The first elections I followed with considerable interest were the 2004 general elections. I was still in high school, bred on Ayn Rand’s books. Rand is an attractive guide when one is just beginning to navigate the terrains of philosophy, if for no other reason than that she attempts to present a comprehensive system of philosophy dealing with questions of metaphysics, epistemology, ethics, politics and even aesthetics. By the time the next general elections arrived in 2009, I had gotten over Howard Roark, libertarianism and radical capitalism. I had traded in libertarianism for liberalism and found my views on how to run the economy veering from the right to the centre left. The 2014 general elections, while affirming an overwhelming support for the agenda set by one political party, put a number of issues ranging from economic development and inclusive growth, secularism and crony capitalism centre-stage. The reason I delve briefly into my personal history with general elections in India is that they have both been a harbinger for and served as a background to my attempts to locate myself within the philosophical paradigms that surround us. The 2014 elections, more than ever before, prevailed upon me to truly attempt to define where I stood.
As I followed the last elections, I realised that I shared a number of my concerns about the BJP and its campaign with other detractors who I spoke to in person or read in print. However, aside from our concerns on the candidate’s communal past, his closeness to a few industrial houses, the propensity of the RSS to infringe on our social liberties and whether the development agenda would be inclusive, there was not much that united us in what we stood for. This reminded me of Steve Almond, the American writer who, in a New York Times article, spoke about a rampant culture of complaint and little else amongst liberals. I remember engaging in numerous arguments against Anna Hazare and his supporters advocating the Jan Lokpal Bill on the web. While I was cogent in my understanding of why the Jan Lokpal Bill was a bad idea, I was made aware of the fact that I did not have an alternative solution or even a considered view about thinking about the problems that it intended to solve. So-called liberals in this country get a bad name, sometimes deservedly so, for this exact same reason. By only choosing to identify what we oppose and not what we espouse, we are unwitting participants in perpetuating the right wing agenda we oppose and also lower the standard of our civic discourse and the level of public debate. I qualify the term ‘liberal’ with the phrase ‘so-called’ because this umbrella term often lumps together a multitude of viewpoints (sometimes even, the lack thereof) without really enquiring into what liberalism entails. In this essay, I will attempt to expound what liberalism is, and where we can situate it in terms of the national discourse in India, and how its relation to another amorphous term, ‘Nehruvianism’ complicates our understanding of it.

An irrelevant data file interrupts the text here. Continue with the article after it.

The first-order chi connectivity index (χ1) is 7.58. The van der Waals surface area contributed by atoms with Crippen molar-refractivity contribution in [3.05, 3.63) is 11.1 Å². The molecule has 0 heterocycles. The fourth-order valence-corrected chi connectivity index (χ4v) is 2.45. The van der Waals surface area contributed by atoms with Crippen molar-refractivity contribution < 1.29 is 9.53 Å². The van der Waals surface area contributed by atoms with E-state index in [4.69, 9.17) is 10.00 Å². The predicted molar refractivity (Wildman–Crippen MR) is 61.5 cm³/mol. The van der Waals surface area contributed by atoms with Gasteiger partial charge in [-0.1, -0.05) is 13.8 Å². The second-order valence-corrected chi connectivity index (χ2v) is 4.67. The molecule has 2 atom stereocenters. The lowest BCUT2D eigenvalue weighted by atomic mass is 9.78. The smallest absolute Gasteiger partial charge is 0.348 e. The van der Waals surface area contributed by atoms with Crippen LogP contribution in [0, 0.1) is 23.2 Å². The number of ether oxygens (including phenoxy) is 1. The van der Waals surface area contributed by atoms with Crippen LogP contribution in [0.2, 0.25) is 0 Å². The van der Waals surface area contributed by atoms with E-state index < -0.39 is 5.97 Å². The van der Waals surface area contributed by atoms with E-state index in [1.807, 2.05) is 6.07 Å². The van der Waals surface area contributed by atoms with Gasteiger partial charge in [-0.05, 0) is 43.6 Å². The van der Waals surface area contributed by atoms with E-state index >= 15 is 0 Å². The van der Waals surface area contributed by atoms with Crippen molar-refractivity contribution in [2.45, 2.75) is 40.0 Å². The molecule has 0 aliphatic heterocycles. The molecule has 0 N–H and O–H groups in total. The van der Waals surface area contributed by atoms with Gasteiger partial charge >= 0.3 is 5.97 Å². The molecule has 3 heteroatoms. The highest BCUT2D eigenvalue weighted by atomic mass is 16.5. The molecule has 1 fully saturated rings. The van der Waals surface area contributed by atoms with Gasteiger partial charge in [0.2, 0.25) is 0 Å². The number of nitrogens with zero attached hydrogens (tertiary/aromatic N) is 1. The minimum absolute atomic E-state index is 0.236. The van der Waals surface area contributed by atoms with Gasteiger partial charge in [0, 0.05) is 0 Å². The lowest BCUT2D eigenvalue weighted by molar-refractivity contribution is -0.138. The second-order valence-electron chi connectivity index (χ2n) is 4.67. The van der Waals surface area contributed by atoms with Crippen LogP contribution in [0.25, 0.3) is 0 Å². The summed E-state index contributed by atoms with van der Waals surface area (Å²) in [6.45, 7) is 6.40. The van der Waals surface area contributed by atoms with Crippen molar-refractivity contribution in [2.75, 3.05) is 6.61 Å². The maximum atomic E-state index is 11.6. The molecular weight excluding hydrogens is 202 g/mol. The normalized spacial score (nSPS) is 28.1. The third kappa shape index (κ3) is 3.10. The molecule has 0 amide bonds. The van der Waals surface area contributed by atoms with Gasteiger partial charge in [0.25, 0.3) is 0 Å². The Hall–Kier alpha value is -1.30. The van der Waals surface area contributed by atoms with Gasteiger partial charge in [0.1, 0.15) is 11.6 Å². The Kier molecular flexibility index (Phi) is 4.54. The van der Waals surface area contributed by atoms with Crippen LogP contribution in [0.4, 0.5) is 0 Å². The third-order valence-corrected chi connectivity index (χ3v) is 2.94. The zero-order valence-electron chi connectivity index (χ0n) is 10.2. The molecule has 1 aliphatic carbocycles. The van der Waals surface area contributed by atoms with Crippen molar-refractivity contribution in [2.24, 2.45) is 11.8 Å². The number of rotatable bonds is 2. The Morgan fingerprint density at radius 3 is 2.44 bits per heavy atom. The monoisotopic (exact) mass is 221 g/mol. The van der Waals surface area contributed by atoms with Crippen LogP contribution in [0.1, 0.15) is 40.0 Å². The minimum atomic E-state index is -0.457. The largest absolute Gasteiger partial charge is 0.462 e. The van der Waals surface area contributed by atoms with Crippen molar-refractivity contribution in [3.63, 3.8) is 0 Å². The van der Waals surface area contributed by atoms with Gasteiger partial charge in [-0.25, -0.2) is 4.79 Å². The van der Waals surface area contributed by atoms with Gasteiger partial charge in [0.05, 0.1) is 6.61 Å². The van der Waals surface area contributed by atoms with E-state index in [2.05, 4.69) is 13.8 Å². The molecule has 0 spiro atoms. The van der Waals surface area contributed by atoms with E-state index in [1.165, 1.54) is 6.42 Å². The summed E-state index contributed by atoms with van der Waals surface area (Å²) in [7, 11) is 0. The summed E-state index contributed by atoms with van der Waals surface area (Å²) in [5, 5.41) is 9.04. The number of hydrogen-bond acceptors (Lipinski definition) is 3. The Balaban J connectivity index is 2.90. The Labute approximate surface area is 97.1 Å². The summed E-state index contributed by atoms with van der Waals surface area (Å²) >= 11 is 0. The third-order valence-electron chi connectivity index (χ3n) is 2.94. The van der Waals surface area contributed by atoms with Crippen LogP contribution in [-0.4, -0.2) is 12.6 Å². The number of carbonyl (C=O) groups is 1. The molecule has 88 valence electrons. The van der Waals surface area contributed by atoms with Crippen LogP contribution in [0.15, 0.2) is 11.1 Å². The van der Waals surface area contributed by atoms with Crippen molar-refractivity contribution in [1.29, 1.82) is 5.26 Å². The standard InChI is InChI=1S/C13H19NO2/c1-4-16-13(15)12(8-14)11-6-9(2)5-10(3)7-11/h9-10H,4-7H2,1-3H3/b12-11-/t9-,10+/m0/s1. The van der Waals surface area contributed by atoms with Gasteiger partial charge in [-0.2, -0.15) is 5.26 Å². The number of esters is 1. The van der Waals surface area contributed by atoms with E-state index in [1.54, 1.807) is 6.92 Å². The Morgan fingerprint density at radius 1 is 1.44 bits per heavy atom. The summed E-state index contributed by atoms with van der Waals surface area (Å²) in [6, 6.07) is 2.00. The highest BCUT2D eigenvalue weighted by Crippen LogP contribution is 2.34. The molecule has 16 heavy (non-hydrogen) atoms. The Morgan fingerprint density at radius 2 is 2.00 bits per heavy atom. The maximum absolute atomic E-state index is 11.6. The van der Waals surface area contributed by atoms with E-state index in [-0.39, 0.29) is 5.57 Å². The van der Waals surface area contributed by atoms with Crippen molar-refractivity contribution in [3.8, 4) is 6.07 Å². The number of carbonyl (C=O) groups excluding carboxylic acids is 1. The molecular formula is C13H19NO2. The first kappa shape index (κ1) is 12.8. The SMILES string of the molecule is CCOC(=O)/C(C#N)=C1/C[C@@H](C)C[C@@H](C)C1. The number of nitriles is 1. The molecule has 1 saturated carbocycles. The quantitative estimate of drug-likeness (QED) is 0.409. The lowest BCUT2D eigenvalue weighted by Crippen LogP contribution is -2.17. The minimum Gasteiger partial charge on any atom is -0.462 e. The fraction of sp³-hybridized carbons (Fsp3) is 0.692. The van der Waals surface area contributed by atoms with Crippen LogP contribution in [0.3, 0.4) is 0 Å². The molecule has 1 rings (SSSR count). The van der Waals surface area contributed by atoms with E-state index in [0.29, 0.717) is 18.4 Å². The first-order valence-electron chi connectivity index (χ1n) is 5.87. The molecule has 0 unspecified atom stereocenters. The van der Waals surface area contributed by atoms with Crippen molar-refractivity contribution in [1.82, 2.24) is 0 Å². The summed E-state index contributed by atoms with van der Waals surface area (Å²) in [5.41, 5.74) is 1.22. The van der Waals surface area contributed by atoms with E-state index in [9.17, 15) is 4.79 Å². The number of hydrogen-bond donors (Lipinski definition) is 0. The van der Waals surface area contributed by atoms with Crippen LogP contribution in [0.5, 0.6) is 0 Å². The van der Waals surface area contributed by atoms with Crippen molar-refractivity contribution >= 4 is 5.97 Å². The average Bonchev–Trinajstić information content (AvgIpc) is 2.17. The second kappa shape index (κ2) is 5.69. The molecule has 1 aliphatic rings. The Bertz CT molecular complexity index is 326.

The way we understand the term ‘liberal’ probably goes back to the 18th century Scottish historian William Robertson. Until Robertson, liberal was used in non-political contexts such as ‘liberal arts’. In 1769, Robertson’s book, History of the Reign of Emperor Charles was published in which liberal takes a political colour. Adam Smith, in 1776, used the word in a similar sense in his magnum opus, An Enquiry into the Nature and Causes of the Wealth of Nations. However, liberalism as a political philosophy can trace its roots to John Locke and his theory of natural rights about a century earlier in 1689. Locke’s significant work was in extending Hobbes’ social contract theory to include certain inviolate natural rights which would temper the absolutism in governments. This was the beginning of the theory of what we now know as classical liberalism. Over the next two centuries, liberalism came to be characterised by the primacy of the rights of the individual with particular attention to the protection of minority rights, the right of property and the obligation on governments to protect it and limited the role of constitutional government. Theorists such as Montesquieu and James Madison were instrumental in formulating systems to limit the powers of government through the notion of separation of powers and checks and balances. Since the age of Enlightenment, the values of liberalism have been at play to a large or small extent in various political movements like the Glorious Revolution in Britain, the French Revolution, the American Revolution, the overthrow of the Czars in Russia, the Indian struggle for independence, to name but a few. Lord Acton defined a liberal as a person ‘whose polar star is liberty, who deems those things right in politics which, taken all round, promote, increase, perpetuate freedom, and those things wrong which impede it.’ This emphasis on individual freedom, gradually developed into an idea that individuals have inalienable rights to use their bodies, and property in any manner they choose, so long as they respect the equal freedom of others. Robert Nozick has been one of the most influential recent advocates of classical liberalism.